At the southwestern corner of the island is an area of salt turf relatively unmodified by sheep. If Ross Webber or earlier farmers had ever had cattle it might have been lost. Here in the spray zone is a big area of silver tussock, native iceplant, glasswort, Samolus repens, Selliera radicans, Senecio lautus, and the two native daphnes Pimelea prostrata and P. urvilleana. These plants also occur sporadically around the shore and on open ridges. A monocultural salt turf of the little buttercup Ranunculus acaulis is at Woolshed Bay, by an archaeological site containing argillite, human-transported stones, charcoal and small bones. This area is more degraded by heavier grazing.
Cliffs and Scarps
Most of Puangiangi slopes very steeply away into the sea. Although Ross told me he used to muster one of the very steep eastern faces on foot, we confine our interaction to views through binoculars or at the end of a rope drilling and poisoning some of the more easily accessible coniferous weeds.
The mobile scarps of scree and softer rock may once have held a forest of sorts, but at the moment they are limited to a few patches of grey scrub. From below, the largest scree looks devastated, the shoreline littered with boulders which appear recently arrived and a more or less constant stain of sand and mud in the sea. On a gentler bit, an island of forest hangs on- or has colonised, I don’t know which.
Where slope, soil or aspect allow, the steeplands in the spray zone have extensive fields of low vegetation, dominated by wharariki (Phormium cookianum), silver tussock and with patches of rengarenga lily and linen flax (Linum monogynum). The latter two add a splash of white during flowering in spring. The shrubland species described earlier also make inroads. There are a few areas of hard rock cliffs, sometimes hosting rengarenga and Cook Strait kowhai.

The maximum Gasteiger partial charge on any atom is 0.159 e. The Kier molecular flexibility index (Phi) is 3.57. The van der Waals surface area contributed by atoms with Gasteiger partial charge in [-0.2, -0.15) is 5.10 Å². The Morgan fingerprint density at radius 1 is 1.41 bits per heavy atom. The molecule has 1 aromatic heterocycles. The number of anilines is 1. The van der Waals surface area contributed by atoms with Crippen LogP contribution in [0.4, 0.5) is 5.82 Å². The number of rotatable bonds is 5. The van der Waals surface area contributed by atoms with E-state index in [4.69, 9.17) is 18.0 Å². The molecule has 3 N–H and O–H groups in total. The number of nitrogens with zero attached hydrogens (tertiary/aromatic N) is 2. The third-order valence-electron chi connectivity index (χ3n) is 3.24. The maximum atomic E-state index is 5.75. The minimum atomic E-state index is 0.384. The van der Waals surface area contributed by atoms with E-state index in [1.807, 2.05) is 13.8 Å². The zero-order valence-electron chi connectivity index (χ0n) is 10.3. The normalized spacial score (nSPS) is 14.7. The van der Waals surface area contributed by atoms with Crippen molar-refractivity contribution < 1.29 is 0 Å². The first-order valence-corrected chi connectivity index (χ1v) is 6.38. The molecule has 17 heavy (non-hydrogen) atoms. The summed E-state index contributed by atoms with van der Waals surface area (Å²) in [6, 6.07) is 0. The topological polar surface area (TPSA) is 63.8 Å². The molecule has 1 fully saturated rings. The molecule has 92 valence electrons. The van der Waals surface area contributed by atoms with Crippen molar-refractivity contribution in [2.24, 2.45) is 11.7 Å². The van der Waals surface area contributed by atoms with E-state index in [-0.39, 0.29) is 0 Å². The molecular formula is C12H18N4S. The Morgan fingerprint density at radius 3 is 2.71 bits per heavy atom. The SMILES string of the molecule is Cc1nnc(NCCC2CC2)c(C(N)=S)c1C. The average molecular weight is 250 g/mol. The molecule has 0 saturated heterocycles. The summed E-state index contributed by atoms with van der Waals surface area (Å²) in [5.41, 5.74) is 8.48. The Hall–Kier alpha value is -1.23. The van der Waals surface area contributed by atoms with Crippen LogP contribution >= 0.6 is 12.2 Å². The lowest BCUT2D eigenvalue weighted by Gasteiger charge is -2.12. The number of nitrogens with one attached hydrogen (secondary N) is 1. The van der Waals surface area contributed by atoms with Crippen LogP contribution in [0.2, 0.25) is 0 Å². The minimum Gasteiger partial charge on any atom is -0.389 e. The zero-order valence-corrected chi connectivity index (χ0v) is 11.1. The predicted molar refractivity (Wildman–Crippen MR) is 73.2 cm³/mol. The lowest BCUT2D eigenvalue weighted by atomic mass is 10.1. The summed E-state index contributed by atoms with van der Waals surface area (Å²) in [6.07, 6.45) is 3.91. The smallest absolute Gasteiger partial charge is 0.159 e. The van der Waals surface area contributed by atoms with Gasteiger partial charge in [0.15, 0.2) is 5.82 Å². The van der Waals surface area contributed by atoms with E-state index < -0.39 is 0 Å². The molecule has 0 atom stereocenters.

The central third of the island has gentler slopes and more shelter and it’s logical to see the influences of past farming lingering there the longest. When we took over we were nonplussed to find a flock of some 20 sheep, left to their own devices for some years. It was obvious from a restoration point of view that they had to go, but having established that they weren’t suffering through disease burdens, lack of water or sweltering in their enormous fleeces (which they were shedding), we decided to shoot them at the rate we could eat them. Sue’s family and our friend Jan from Toronto would be among the few to say they have had a Christmas dinner of the now-extinct Puangiangi sheep. Some of the older rams took a bit of cooking but I think it showed respect not to waste them. I also sent up a choicer lamb cut to Ross in Auckland.
By 2012 the pasture had become rank even with the sheep that were there. Tauhinu was all but the only coloniser, the sheep leaving it alone in favour of any broadleaf seedlings that came up. I bought from Television New Zealand some archival footage of a visit one of their journalists paid Ross as he was preparing to leave in 2004. Even at that stage he had the journalist out grubbing tauhinu.